What is my purpose?
This question always plagued me because I never knew the answer. I used to think it was linked to my job, but once I got knee deep in my profession, I wasn’t finding the meaning I had hoped for.
When I was young, people would ask, “What do you want to be when you grow up?” and I would never have an answer. They followed this question with another, “What are you good at?” In high school, I excelled in business, so that was a logical choice. I flip-flopped through different career choices, like indecisively trying on outfits for a fun night out, until I finally settled on one.
I used to think we had one purpose. One reason we were meant for this earth. I struggled with identifying what my higher purpose was. I struggled with finding my passion. I thought that one day it would dawn on me what I was destined to do for the rest of my life.
We often ponder these questions more in retirement, when time is more ample and the stresses of kids and mortgages are long gone. Or when someone hits their so called “mid-life crisis” and wrestles with getting older and questions the legacy he leaves behind (hello red convertible!).
An illness or tragic event can also prompt someone to consider, “Is this what I really want to be doing with my life?”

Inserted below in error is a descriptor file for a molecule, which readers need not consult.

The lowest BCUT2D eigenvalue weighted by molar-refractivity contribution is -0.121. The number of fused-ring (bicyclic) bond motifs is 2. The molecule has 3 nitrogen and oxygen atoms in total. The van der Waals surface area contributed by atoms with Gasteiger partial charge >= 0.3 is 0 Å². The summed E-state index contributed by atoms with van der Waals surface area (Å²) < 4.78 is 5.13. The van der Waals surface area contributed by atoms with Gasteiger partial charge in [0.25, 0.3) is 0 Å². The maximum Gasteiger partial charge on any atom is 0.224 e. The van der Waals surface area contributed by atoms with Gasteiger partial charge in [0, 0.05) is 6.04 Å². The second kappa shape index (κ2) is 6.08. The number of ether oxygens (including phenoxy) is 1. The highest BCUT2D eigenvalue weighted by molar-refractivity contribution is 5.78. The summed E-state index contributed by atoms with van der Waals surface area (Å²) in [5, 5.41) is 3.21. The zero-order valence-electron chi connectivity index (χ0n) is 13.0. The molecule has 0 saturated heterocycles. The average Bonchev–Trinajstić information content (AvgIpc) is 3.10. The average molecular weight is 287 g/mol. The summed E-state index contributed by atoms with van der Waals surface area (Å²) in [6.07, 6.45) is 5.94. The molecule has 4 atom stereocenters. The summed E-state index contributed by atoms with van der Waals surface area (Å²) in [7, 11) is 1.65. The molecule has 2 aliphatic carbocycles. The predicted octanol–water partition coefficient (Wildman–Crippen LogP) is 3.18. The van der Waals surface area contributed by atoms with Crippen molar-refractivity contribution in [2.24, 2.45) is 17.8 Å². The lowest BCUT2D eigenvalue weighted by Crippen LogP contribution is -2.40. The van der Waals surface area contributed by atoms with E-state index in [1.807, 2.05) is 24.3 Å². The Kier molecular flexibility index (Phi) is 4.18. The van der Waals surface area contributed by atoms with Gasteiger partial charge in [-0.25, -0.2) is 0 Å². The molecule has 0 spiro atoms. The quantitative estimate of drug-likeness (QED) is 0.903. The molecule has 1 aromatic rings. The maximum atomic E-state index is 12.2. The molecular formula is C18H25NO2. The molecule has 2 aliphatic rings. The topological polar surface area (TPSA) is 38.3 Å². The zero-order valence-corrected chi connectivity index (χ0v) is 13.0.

What I didn’t realize was there isn’t one thing we are destined for. A view like this is too simplistic. It doesn’t appreciate how complex we are. It doesn’t allow for us to evolve over time.
Having a higher purpose also doesn’t allow us to consider the daily nuances of our lives. No one really likes washing dishes, or at least, I haven’t met anyone yet, but somehow the dishes have to get done. No one likes being stuck in line, especially behind the slow person at the grocery store, yet we find ourselves waiting. No one wants to find ourselves in a job that brings us little joy, yet we have to put food on the table.
What I didn’t appreciate was the difference between finding my purpose and living with purpose. My focus has shifted from, “What is my higher purpose?” to “How can I live with purpose?” I do more activities that bring me joy, like drinking coffee in the morning, or are necessary, like drinking coffee in the morning.
If I find myself faced with an activity that isn’t important or necessary, I question whether I need it in my life:
- Is this worth my time?
- Is this important to me?
- If I have a choice, I ask, “Will I regret not doing this?”
- If someone is in need, I ask, “What can I do to help?”
- When faced with saying or doing something negative, I ask, “What good will come from this? (Will I feel better? Will it help?). If there is no good in it, why do it?